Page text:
Sales at U.S. retailers rose more strongly than expected in March as consumer stepped up purchases of vehicles and wide range of goods, government data showed on Wednesday, suggesting a broadening of the manufacturing-led economic recovery.
The Commerce Department said total retail sales jumped 1.6 percent, the largest increase since November, from an upwardly revised 0.5 percent rise in February. Sales in February were previously reported to have gained 0.3 percent.
Analysts polled by Reuters had forecast retail sales increasing 1.2 percent last month. Compared to February last year, sales were 7.6 percent higher.
Motor vehicle and parts purchases surged 6.7 percent last month, the biggest rise since October, after dropping 1.9 percent in February.
Consumers are defying high unemployment and tight access to credit to spend, offering hope that the recovery from the worst economic downturn in 70 years will continue when the lift from government stimulus and the swing in the inventory cycle ebbs.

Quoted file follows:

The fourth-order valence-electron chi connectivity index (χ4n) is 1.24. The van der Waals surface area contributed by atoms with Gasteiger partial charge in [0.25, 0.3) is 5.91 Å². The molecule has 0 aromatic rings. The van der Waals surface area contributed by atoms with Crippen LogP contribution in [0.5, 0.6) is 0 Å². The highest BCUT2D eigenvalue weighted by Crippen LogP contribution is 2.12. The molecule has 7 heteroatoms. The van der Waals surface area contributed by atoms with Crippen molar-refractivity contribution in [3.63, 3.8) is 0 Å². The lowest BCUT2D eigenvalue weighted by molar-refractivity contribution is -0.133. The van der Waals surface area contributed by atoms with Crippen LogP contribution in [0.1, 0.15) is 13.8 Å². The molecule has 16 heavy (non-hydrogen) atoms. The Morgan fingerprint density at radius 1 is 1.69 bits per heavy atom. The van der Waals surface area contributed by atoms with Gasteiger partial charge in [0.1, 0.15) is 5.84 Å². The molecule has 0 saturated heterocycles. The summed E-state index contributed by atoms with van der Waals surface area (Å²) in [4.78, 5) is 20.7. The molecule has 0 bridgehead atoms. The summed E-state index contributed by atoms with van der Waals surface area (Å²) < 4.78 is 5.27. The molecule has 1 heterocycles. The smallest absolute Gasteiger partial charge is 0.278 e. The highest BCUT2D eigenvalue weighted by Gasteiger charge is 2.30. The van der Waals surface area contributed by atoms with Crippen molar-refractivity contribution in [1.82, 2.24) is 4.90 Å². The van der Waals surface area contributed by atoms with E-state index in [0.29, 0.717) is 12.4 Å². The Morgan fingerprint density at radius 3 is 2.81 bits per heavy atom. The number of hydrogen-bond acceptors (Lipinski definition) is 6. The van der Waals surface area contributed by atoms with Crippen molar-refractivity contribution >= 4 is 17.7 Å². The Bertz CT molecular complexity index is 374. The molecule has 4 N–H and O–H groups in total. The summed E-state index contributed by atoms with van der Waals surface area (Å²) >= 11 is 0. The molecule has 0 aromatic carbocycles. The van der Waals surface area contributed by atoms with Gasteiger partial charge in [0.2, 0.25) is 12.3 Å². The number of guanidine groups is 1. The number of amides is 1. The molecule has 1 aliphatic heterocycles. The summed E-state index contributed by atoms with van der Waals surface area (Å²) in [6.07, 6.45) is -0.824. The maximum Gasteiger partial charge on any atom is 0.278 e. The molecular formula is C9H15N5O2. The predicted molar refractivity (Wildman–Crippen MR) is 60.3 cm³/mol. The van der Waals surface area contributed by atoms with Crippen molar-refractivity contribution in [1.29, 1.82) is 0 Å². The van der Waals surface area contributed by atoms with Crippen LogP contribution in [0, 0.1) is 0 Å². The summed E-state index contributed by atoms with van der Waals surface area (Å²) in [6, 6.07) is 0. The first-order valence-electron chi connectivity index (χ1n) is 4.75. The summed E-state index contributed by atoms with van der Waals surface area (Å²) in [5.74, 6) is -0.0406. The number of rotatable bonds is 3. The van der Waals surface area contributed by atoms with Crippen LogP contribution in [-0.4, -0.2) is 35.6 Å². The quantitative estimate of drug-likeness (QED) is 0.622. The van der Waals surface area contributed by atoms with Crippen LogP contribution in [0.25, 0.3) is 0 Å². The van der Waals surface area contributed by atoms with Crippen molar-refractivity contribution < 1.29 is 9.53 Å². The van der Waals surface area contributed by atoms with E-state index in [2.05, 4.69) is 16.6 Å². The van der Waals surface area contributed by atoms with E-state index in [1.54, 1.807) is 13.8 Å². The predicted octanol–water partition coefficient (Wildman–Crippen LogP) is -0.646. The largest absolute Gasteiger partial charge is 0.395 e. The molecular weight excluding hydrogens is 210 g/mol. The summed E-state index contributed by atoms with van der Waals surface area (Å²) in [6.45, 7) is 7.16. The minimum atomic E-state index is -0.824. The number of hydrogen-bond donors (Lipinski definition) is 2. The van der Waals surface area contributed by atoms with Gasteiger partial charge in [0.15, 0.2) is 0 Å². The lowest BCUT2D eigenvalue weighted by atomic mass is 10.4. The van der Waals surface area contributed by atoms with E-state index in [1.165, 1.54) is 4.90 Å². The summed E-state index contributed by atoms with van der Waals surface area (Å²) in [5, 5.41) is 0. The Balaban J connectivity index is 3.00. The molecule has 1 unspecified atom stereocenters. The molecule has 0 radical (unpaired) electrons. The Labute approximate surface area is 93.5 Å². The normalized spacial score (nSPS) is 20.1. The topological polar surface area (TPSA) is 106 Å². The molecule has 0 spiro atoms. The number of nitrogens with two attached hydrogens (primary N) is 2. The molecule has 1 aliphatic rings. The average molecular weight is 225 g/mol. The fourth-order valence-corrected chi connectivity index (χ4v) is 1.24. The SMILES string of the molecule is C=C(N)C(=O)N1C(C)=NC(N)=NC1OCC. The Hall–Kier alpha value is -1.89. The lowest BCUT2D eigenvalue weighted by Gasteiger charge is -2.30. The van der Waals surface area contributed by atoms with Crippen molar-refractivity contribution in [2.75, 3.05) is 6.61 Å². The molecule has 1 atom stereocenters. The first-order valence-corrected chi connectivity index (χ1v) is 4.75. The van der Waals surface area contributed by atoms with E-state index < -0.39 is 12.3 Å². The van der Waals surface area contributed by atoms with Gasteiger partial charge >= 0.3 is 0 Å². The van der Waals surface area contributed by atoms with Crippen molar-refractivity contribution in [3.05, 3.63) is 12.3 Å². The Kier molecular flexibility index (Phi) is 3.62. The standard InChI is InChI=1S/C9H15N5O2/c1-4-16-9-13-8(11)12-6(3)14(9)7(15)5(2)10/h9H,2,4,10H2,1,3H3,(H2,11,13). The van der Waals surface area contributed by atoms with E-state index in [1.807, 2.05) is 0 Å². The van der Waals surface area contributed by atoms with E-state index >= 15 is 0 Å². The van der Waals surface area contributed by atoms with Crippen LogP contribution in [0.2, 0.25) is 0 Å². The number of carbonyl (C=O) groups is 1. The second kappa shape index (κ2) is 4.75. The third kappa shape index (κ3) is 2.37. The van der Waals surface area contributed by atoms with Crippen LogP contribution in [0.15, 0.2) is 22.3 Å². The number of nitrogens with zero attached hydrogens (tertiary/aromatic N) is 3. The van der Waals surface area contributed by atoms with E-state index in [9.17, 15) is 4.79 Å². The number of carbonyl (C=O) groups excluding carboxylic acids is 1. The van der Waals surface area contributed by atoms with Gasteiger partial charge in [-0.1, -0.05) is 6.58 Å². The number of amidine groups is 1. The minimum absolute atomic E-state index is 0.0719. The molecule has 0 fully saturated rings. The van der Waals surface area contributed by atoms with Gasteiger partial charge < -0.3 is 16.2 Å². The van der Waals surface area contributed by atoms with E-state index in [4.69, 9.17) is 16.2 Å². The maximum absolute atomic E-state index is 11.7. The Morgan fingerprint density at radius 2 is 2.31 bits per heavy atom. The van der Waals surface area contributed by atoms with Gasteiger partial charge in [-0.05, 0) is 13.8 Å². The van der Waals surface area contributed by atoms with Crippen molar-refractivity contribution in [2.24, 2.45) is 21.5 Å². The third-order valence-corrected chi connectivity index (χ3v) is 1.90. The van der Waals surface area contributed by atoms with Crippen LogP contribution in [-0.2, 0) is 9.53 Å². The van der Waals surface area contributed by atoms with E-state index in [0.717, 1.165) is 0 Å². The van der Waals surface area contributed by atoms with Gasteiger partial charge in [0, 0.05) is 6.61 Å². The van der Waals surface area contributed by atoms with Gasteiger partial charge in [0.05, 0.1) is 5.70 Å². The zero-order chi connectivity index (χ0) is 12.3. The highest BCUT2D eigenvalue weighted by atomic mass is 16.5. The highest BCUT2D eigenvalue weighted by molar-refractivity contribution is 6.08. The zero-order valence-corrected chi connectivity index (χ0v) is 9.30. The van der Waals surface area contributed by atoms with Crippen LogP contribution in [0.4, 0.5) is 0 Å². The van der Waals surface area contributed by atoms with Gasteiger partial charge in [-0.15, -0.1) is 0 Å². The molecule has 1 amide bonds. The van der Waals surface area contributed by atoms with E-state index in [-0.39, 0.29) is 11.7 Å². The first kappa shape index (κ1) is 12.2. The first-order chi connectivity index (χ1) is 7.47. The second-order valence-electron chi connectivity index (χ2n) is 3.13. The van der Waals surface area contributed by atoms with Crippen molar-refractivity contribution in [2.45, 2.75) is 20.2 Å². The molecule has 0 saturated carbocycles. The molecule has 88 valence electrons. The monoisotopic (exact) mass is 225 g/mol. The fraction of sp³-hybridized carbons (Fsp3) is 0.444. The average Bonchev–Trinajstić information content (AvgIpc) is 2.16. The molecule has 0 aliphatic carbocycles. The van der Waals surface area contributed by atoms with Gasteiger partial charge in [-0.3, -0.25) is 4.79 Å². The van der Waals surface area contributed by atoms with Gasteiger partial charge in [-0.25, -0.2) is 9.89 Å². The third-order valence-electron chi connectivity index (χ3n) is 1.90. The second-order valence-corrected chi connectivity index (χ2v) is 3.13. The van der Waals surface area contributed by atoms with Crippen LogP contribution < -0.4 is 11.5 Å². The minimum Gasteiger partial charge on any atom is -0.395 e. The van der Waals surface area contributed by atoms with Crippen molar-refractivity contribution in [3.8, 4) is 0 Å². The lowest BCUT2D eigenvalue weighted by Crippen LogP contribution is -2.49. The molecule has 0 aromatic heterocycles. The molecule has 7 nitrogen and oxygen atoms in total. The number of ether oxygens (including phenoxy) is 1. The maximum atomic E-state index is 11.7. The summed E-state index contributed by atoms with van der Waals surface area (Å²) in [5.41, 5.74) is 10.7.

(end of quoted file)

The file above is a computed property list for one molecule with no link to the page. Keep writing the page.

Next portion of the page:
Growing confidence in the recovery, particularly brightening job market prospects, is encouraging households to tap into the savings to fund purchases of goods, including luxury items.
Excluding motor vehicles and parts, retail sales rose 0.6 percent in March after rising 1.0 percent the prior month as a combination of an early Easter holiday and warm weather boosted receipts at clothing stores. Economists had expected a 0.5 percent gain.
Core retail sales, which exclude autos, gasoline and building materials, rose 0.5 percent after increasing 1.2 percent February. Core sales correspond most closely with the consumer spending component of the government's gross domestic product report.
Clothing and clothing accessories sales increased 2.3 percent, while building materials and garden equipment climbed 3.1 percent - the largest advance since November 2007. Receipts at sporting goods, hobby and book stores rose 1.0 percent in March. Sales at electronics and appliance stores, however, fell 1.3 percent and receipts at gasoline stations slipped 0.4 percent.
(Reporting by Lucia Mutikani; Editing by Andrea Ricci)